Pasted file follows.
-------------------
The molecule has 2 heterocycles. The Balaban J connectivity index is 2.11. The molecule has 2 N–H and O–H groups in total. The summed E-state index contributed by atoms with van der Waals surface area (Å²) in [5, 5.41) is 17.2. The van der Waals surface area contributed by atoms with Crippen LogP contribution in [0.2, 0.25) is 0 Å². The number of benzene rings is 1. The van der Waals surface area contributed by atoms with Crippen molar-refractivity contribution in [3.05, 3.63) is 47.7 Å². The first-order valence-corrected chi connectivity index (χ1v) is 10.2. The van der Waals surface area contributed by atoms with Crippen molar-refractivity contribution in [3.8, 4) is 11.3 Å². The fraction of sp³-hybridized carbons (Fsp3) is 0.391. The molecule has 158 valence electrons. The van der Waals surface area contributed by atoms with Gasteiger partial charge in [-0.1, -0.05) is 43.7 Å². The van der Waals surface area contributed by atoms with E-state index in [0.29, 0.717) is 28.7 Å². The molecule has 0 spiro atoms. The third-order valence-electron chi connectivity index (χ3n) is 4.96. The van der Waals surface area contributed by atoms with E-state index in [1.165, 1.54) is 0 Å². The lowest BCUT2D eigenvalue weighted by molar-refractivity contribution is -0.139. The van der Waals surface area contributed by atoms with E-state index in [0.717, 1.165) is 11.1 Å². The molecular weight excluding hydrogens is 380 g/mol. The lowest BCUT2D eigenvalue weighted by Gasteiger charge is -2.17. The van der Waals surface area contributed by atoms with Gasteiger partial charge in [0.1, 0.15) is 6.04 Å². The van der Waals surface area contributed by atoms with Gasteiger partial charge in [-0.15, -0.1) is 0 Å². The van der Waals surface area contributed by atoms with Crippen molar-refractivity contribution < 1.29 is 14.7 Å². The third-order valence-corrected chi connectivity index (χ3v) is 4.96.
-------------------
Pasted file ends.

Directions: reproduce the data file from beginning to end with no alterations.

The molecule has 2 heterocycles. The Balaban J connectivity index is 2.11. The molecule has 2 N–H and O–H groups in total. The summed E-state index contributed by atoms with van der Waals surface area (Å²) in [5, 5.41) is 17.2. The van der Waals surface area contributed by atoms with Crippen LogP contribution in [0.2, 0.25) is 0 Å². The number of benzene rings is 1. The van der Waals surface area contributed by atoms with Crippen molar-refractivity contribution in [3.05, 3.63) is 47.7 Å². The first-order valence-corrected chi connectivity index (χ1v) is 10.2. The van der Waals surface area contributed by atoms with Crippen molar-refractivity contribution in [3.8, 4) is 11.3 Å². The fraction of sp³-hybridized carbons (Fsp3) is 0.391. The molecule has 158 valence electrons. The van der Waals surface area contributed by atoms with Gasteiger partial charge in [-0.1, -0.05) is 43.7 Å². The van der Waals surface area contributed by atoms with E-state index in [0.29, 0.717) is 28.7 Å². The molecule has 0 spiro atoms. The third-order valence-electron chi connectivity index (χ3n) is 4.96. The van der Waals surface area contributed by atoms with E-state index in [1.165, 1.54) is 0 Å². The lowest BCUT2D eigenvalue weighted by molar-refractivity contribution is -0.139. The van der Waals surface area contributed by atoms with E-state index in [0.717, 1.165) is 11.1 Å². The molecular weight excluding hydrogens is 380 g/mol. The lowest BCUT2D eigenvalue weighted by Gasteiger charge is -2.17. The van der Waals surface area contributed by atoms with Gasteiger partial charge in [0.1, 0.15) is 6.04 Å². The van der Waals surface area contributed by atoms with Gasteiger partial charge in [-0.15, -0.1) is 0 Å². The van der Waals surface area contributed by atoms with Crippen molar-refractivity contribution < 1.29 is 14.7 Å². The third-order valence-corrected chi connectivity index (χ3v) is 4.96.